Where does your dog go when you have to leave him/her during the day?

07 August 2010

Edging. To Put Dog Owners on Edge.

Remember when I mentioned how my dog Gabe is prone to accidents? Maybe I should've knocked on wood, because he got into some MORE trouble just a few months ago. (And if you do not recall, maybe this will refresh your memory.)

Here's what went down most recently.

I got to the end of another work week, woke up later than normal, and let Gabe outside before I did anything else. I left the back door open so he could come back inside when he was done. After being outside for literally 1-2 minutes, he did come back into the kitchen momentarily. Then, he wandered back outside on the deck. Shortly after, I noticed a spot of what appeared to be blood on the floor. I followed Gabe out to the deck and then saw that there were LOTS of spots of blood all over the place, and Gabe was vigorously licking one of his paws.

Some choice language flooded into my mind, and I stooped down to see what was causing the mess. His entire front left paw was pooling with blood between the pads. I could not stomach the thought of investigating it too closely (that is why I am a dog trainer, not a doctor), so we immediately went to the vet to have it assessed.

I had NO idea what could have caused such a gruesome gash in such a small amount of time, but upon arrival to the vet clinic, three different people asked us: 'Do you have any metal edging in your yard?' And come to find out, we do.

Tangent: At this time, I should probably mention that I didn't even know what edging WAS before this happened. When I heard what it is called, I pictured it to be somewhere on the fence. You know, on the edge of the yard. In all actuality, edging is the material that borders flower beds, gardens, etc. to prevent different landscaping materials from mixing. Just in case you live under a rock like I do and don't realize what edging is, this is what it looks like:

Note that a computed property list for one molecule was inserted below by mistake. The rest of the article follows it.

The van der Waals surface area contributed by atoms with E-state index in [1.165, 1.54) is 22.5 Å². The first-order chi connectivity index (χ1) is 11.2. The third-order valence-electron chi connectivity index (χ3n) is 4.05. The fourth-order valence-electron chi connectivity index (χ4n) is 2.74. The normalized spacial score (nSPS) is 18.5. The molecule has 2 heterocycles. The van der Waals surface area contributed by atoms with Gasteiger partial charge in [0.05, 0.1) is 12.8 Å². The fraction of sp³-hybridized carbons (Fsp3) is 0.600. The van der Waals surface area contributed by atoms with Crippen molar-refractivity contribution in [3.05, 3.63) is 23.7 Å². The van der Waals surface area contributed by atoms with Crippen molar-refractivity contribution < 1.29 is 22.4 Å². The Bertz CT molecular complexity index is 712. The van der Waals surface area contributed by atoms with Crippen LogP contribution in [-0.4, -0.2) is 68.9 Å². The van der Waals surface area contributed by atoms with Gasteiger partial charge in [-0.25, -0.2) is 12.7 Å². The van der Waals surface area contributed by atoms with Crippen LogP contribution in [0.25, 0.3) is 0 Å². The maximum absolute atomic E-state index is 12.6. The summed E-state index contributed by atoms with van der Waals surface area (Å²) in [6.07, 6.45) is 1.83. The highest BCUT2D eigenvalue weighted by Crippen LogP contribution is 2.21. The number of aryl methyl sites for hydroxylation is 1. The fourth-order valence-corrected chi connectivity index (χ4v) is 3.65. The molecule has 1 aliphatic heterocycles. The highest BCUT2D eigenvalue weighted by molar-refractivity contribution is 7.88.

End tangent.

A few stitches later and armed with a batch of antibiotics and Rimadyl, Gabe was returned to me. He was lucky to not have cut any tendons in his foot. Come to find out, he was also lucky that the cut was between the pads of his foot, and not on the pad (because the pads are made up of dead skin, which is harder to grow back, go figure.) Nonetheless, Gabe had a long couple of weeks ahead of him. No walks. No unsupervised trips to the backyard. No being rowdy, or getting his foot wet. He also occasionally had to wear the dreaded CONE OF SHAME so he wouldn't eat his bandage off. (But we will spare him from being further embarassed on the internet by keeping the real pictures to ourselves.)

After weeks of watching Gabe like a hawk, bagging his foot every time we'd go outside in wet grass, un-bagging it every time we came in the house, excluding him from all outdoor adventures, making sure he got his pills twice a day, and watching him pitifully hobble, I was ready to tear the edging out of the yard with my bare hands. One small piece of metal had a huge impact on my lifestyle, peace of mind, and bank account.

Dad went to Home Depot to buy some type of guard for the top of the edging. As it turns out, they don't even sell metal edging any more, because of how common it is for people and animals to be cut by it! It was good news in one sense, but bad because he couldn't get any sort of protective covering for our edging any more. He ended up using duct tape to cover all jagged corners. (We also got the suggestion to cut a garden hose in half and use that to cover all of the edging.)

So, if you have metal edging in your yard, and your pets or kids ever play out there, I would highly recommend replacing it, or at least covering it. It might seem tedious or pointless, but it will spare you money and heartache in the long run.

1 comment:

  1. Bravo I do congratulate you on this post. So very true our dog has injured itself several times on this supposed metal edging.